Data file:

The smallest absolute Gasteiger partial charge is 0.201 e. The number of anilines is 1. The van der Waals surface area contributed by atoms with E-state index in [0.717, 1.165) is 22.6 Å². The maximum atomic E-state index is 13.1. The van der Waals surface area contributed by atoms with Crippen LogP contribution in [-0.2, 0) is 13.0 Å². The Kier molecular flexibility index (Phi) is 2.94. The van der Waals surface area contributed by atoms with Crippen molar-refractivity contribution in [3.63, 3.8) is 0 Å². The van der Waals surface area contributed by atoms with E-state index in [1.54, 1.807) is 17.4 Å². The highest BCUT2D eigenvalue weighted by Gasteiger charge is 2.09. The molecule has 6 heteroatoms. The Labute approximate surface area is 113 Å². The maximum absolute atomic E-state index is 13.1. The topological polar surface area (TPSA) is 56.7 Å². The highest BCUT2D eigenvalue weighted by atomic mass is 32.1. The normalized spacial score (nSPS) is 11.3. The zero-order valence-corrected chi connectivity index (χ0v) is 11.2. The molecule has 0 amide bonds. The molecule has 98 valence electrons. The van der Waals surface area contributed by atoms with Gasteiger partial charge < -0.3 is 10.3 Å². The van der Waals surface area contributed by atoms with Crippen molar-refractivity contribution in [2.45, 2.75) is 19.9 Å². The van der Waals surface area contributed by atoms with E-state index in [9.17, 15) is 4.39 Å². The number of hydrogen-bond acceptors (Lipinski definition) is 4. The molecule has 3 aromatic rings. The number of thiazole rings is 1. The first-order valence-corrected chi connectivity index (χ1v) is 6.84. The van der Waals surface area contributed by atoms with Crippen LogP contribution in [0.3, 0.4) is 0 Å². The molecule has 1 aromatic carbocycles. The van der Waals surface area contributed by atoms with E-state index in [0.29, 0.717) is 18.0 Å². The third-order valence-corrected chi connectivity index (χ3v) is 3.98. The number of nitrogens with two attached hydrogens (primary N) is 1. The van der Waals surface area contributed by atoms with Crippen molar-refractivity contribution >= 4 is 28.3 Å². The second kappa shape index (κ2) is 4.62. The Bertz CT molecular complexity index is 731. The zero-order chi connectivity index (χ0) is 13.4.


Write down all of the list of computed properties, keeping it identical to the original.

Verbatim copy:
The smallest absolute Gasteiger partial charge is 0.201 e. The number of anilines is 1. The van der Waals surface area contributed by atoms with E-state index in [0.717, 1.165) is 22.6 Å². The maximum atomic E-state index is 13.1. The van der Waals surface area contributed by atoms with Crippen LogP contribution in [-0.2, 0) is 13.0 Å². The Kier molecular flexibility index (Phi) is 2.94. The van der Waals surface area contributed by atoms with Crippen molar-refractivity contribution in [3.63, 3.8) is 0 Å². The van der Waals surface area contributed by atoms with E-state index in [1.54, 1.807) is 17.4 Å². The highest BCUT2D eigenvalue weighted by Gasteiger charge is 2.09. The molecule has 6 heteroatoms. The Labute approximate surface area is 113 Å². The maximum absolute atomic E-state index is 13.1. The topological polar surface area (TPSA) is 56.7 Å². The highest BCUT2D eigenvalue weighted by atomic mass is 32.1. The normalized spacial score (nSPS) is 11.3. The zero-order valence-corrected chi connectivity index (χ0v) is 11.2. The molecule has 0 amide bonds. The molecule has 98 valence electrons. The van der Waals surface area contributed by atoms with Gasteiger partial charge < -0.3 is 10.3 Å². The van der Waals surface area contributed by atoms with Crippen molar-refractivity contribution in [2.45, 2.75) is 19.9 Å². The van der Waals surface area contributed by atoms with E-state index in [9.17, 15) is 4.39 Å². The number of hydrogen-bond acceptors (Lipinski definition) is 4. The molecule has 3 aromatic rings. The number of thiazole rings is 1. The first-order valence-corrected chi connectivity index (χ1v) is 6.84. The van der Waals surface area contributed by atoms with Crippen LogP contribution in [0.3, 0.4) is 0 Å². The molecule has 1 aromatic carbocycles. The van der Waals surface area contributed by atoms with E-state index in [0.29, 0.717) is 18.0 Å². The third-order valence-corrected chi connectivity index (χ3v) is 3.98. The number of nitrogens with two attached hydrogens (primary N) is 1. The van der Waals surface area contributed by atoms with Crippen molar-refractivity contribution >= 4 is 28.3 Å². The second kappa shape index (κ2) is 4.62. The Bertz CT molecular complexity index is 731. The zero-order chi connectivity index (χ0) is 13.4.